Covid May Save or Kill the Administrative State
6th Circuit Upholds Biden's Vaccine Mandate - and Takes Down Federalist Agenda to Obliterate Administrative State. Question is what the Supreme Court Will Do?
Late Friday, the Sixth Circuit Court of Appeals came down with a decision upholding Joe Biden’s vaccine mandate for large businesses. Under a process that consolidates challenges to the law, the Sixth Circuit’s decision supersedes and vacates the stay against the mandate issued earlier by the Fifth Circuit.
The substance of the ruling is of course critical as we fight yet another Covid surge nationwide, but the legal fireworks in the decision is just as important, since it goes to the heart of the Federalist Society movement to legally dismantle the administrative state as unconstitutional.
The Sixth Circuit would have none of that, but since the Supreme Court will no doubt rule on the matter, the question is whether the right-wing Court Justices will use this case as the vehicle to take down not just the vaccine mandate but begin eliminating the power of administrative agences from the EPA to the Federal Communications Commission.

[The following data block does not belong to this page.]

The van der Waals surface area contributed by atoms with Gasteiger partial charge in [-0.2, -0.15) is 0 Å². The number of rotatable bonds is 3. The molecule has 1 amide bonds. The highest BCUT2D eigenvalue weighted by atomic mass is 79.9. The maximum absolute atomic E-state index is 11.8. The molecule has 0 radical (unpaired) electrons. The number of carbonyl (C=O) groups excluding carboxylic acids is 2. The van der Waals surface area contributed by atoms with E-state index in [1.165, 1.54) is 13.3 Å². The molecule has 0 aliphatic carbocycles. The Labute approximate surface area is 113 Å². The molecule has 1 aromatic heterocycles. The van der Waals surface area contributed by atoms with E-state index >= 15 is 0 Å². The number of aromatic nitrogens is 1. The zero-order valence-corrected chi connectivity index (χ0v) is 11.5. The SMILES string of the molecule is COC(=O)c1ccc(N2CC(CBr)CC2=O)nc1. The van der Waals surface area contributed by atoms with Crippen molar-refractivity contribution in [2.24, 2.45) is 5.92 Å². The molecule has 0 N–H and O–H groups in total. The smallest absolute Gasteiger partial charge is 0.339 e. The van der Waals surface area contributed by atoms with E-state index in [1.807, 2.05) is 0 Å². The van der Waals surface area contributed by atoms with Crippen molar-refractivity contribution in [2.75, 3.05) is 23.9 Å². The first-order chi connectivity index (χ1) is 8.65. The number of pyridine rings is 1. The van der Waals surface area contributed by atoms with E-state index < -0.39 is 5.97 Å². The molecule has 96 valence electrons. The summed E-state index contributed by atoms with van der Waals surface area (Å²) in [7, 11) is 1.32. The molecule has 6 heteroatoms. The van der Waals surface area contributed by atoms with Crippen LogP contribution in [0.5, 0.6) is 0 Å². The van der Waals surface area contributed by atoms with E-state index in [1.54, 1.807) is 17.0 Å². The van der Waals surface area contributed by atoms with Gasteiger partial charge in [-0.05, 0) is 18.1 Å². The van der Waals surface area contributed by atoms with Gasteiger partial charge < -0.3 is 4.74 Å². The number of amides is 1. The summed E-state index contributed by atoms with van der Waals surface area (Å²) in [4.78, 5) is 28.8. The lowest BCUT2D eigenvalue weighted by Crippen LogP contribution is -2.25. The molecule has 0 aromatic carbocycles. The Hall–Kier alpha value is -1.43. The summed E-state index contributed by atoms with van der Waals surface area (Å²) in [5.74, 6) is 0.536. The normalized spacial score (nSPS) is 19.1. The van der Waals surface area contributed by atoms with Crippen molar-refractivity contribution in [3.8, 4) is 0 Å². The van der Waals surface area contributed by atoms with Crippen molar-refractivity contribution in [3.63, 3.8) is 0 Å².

Administrative law is not seen as sexy as some other areas of constitutional law, but as I tell my students in my administrative law classes, on phases like “Chevron deference” and “nondelegation doctrine” hang the flexibility and very existence of most regulatory policy we take for granted.
So let’s take a quick tour through these key doctrines and how the Sixth Circuit eviscerated the decision of the conservative Fifth Circuit - and what this may mean at the Supreme Court.
The most basic issue courts face is what to do when Congress passes a law with broad and possibly vague grants of authority to an administrative agency like the Occupation Health and Safety Administration (OSHA)? Who should decide where that authority ends?
One answer is that judges should decide this and interpret the law however they think appropriate. The other answer, and the one that the courts have officially followed for decades, is that as long as the interpretation of the law by the administrative agency in question is reasonable, the courts won’t second-guess that interpretation even if they would have chosen a different interpretation themselves, because, heck, maybe an elected President should have more say over policy than unelected judges.